tiata interventions: intersectional backstage stock photo library
In July 2019, in collaboration with The Stage, we launched a new photo library featuring more than 200 images of people of colour in technical theatre roles, in order to improve the diversity of pictures used to depict backstage theatre workers. It’s free to use and features stock images covering a range of roles, including backstage, wardrobe and design.
The archive was created to be a resource for the theatre sector, and we actively encourage other companies to add representative stock images to the collection under a Creative Commons licence, so that publications and theatre can use them freely.
You can find and use the images here. The initial stock photos available in the library were taken at Watford Palace Theatre by photographer Alex Brenner.
Our artistic director Natalie Ibu described the impetus and context for the project in an article in The Stage this week; “In the fight for a rich, diverse and representative sector, it can feel like the change isn’t coming quickly enough or with a nuanced and thoughtful understanding of the ways multiple identities cross – leaving some people completely out of vision and out of the conversation. It can feel like there’s so much to be done – so many big strategic and systemic transformations – that we can miss the small, impactful things that we can each do. This project came about as a result of an idle Saturday scrolling Twitter (and noticing the unrepresentative state of stock photos), an openness of The Stage to see the role they could play in bringing about change and tiata fahodzi, The Stage and Watford Palace Theatre’s let’s-just-get-it-done can-do attitude. When we pay attention to those who are most excluded, to those intersectional identities that are continually missing, then we embrace more people. We acknowledge those who do exist and inspire those yet to make a home in theatre because – if you can’t see it, you can’t be it. Last year, you’d struggle to find a stock photo of a person of colour in a technical role, now you’ll have at least 200 photos of people of colour (who are also represent the gender spectrum, disability and religion) to choose from. It’s a start. Let’s make sure it isn’t the end.”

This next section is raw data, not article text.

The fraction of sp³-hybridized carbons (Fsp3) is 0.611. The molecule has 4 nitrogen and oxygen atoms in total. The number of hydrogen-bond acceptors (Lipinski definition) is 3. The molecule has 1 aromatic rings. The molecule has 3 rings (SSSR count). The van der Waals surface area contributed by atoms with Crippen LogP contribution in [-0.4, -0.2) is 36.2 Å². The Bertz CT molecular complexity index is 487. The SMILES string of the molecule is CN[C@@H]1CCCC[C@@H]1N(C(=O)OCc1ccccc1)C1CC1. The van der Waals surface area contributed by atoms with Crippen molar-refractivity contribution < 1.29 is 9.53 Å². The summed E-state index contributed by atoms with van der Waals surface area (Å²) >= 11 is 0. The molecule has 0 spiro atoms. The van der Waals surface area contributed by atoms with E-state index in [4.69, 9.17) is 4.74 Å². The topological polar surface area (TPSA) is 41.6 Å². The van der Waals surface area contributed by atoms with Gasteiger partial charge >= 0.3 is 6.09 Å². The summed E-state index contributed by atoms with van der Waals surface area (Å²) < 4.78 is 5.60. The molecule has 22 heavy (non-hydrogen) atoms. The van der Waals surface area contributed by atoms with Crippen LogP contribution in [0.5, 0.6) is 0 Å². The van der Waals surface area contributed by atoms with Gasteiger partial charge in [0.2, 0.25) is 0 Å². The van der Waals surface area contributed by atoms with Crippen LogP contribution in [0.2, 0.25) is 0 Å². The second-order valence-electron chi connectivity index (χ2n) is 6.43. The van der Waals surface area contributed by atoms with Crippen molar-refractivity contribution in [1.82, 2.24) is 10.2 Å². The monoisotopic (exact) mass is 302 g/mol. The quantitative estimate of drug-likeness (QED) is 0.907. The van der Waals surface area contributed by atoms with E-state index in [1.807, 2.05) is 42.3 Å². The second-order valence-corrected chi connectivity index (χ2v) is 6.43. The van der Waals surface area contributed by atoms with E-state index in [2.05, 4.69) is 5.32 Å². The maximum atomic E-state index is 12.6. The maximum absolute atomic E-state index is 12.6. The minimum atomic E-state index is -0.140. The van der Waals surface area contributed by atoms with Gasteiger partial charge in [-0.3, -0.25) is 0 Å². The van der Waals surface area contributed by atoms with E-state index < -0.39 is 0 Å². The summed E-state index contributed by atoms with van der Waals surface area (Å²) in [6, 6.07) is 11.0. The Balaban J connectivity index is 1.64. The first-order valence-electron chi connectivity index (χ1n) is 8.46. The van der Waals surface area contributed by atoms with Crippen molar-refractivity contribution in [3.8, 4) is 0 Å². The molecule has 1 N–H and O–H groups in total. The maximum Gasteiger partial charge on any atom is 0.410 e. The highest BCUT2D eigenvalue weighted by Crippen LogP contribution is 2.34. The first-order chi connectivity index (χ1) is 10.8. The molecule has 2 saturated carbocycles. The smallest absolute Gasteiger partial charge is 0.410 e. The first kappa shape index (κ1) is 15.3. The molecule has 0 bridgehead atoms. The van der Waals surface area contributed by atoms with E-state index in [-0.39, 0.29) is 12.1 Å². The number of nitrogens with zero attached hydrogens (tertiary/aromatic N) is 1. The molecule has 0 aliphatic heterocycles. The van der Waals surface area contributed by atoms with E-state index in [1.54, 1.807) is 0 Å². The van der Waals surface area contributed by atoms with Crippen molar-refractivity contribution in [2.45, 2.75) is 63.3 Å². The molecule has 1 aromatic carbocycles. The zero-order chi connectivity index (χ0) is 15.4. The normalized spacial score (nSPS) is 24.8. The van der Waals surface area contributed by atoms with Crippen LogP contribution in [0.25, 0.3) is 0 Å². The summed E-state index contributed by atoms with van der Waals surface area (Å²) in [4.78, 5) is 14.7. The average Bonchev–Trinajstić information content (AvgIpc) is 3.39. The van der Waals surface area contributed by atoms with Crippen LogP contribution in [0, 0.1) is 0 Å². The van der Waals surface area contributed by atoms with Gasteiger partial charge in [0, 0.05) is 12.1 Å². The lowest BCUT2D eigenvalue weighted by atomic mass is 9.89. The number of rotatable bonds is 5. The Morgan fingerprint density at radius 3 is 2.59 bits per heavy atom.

The Stage editor Alistair Smith added: “This image library will allow us to better depict the range of people who work backstage, but we were also keen to make sure that the resource be made available to the whole sector and other publishers. We hope that others will add to it and this can become a hugely useful tool for everyone.”